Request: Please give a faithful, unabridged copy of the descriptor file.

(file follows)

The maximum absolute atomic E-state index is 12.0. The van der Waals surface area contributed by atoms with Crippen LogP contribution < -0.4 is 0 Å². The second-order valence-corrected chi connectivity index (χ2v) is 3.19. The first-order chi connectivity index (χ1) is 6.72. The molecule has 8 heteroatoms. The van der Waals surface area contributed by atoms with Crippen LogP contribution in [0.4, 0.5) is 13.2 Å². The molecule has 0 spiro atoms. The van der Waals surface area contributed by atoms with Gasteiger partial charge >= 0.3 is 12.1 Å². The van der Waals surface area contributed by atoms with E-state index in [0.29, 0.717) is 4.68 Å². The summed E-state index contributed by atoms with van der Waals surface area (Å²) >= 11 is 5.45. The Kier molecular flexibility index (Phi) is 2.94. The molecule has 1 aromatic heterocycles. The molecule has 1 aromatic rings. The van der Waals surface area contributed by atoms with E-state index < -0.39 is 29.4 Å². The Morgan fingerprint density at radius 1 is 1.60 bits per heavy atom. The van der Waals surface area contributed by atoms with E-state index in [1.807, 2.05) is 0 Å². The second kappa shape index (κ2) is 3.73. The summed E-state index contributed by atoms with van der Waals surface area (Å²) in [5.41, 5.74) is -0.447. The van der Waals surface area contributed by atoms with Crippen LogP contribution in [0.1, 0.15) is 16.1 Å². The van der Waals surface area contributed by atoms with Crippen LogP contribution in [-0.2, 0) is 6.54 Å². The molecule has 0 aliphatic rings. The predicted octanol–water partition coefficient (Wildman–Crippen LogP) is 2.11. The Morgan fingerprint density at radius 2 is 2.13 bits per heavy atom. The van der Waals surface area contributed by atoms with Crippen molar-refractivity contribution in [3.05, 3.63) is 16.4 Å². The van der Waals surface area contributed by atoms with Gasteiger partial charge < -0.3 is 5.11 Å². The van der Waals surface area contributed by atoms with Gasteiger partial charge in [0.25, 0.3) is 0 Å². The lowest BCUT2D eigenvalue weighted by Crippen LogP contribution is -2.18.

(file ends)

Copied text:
The maximum absolute atomic E-state index is 12.0. The van der Waals surface area contributed by atoms with Crippen LogP contribution < -0.4 is 0 Å². The second-order valence-corrected chi connectivity index (χ2v) is 3.19. The first-order chi connectivity index (χ1) is 6.72. The molecule has 8 heteroatoms. The van der Waals surface area contributed by atoms with Crippen LogP contribution in [0.4, 0.5) is 13.2 Å². The molecule has 0 spiro atoms. The van der Waals surface area contributed by atoms with Gasteiger partial charge >= 0.3 is 12.1 Å². The van der Waals surface area contributed by atoms with E-state index in [0.29, 0.717) is 4.68 Å². The summed E-state index contributed by atoms with van der Waals surface area (Å²) >= 11 is 5.45. The Kier molecular flexibility index (Phi) is 2.94. The molecule has 1 aromatic heterocycles. The molecule has 1 aromatic rings. The van der Waals surface area contributed by atoms with E-state index < -0.39 is 29.4 Å². The Morgan fingerprint density at radius 1 is 1.60 bits per heavy atom. The van der Waals surface area contributed by atoms with E-state index in [1.807, 2.05) is 0 Å². The second kappa shape index (κ2) is 3.73. The summed E-state index contributed by atoms with van der Waals surface area (Å²) in [5.41, 5.74) is -0.447. The van der Waals surface area contributed by atoms with Crippen LogP contribution in [0.1, 0.15) is 16.1 Å². The van der Waals surface area contributed by atoms with Crippen LogP contribution in [-0.2, 0) is 6.54 Å². The molecule has 0 aliphatic rings. The predicted octanol–water partition coefficient (Wildman–Crippen LogP) is 2.11. The Morgan fingerprint density at radius 2 is 2.13 bits per heavy atom. The van der Waals surface area contributed by atoms with Crippen molar-refractivity contribution in [3.05, 3.63) is 16.4 Å². The van der Waals surface area contributed by atoms with Gasteiger partial charge < -0.3 is 5.11 Å². The van der Waals surface area contributed by atoms with Gasteiger partial charge in [0.25, 0.3) is 0 Å². The lowest BCUT2D eigenvalue weighted by Crippen LogP contribution is -2.18.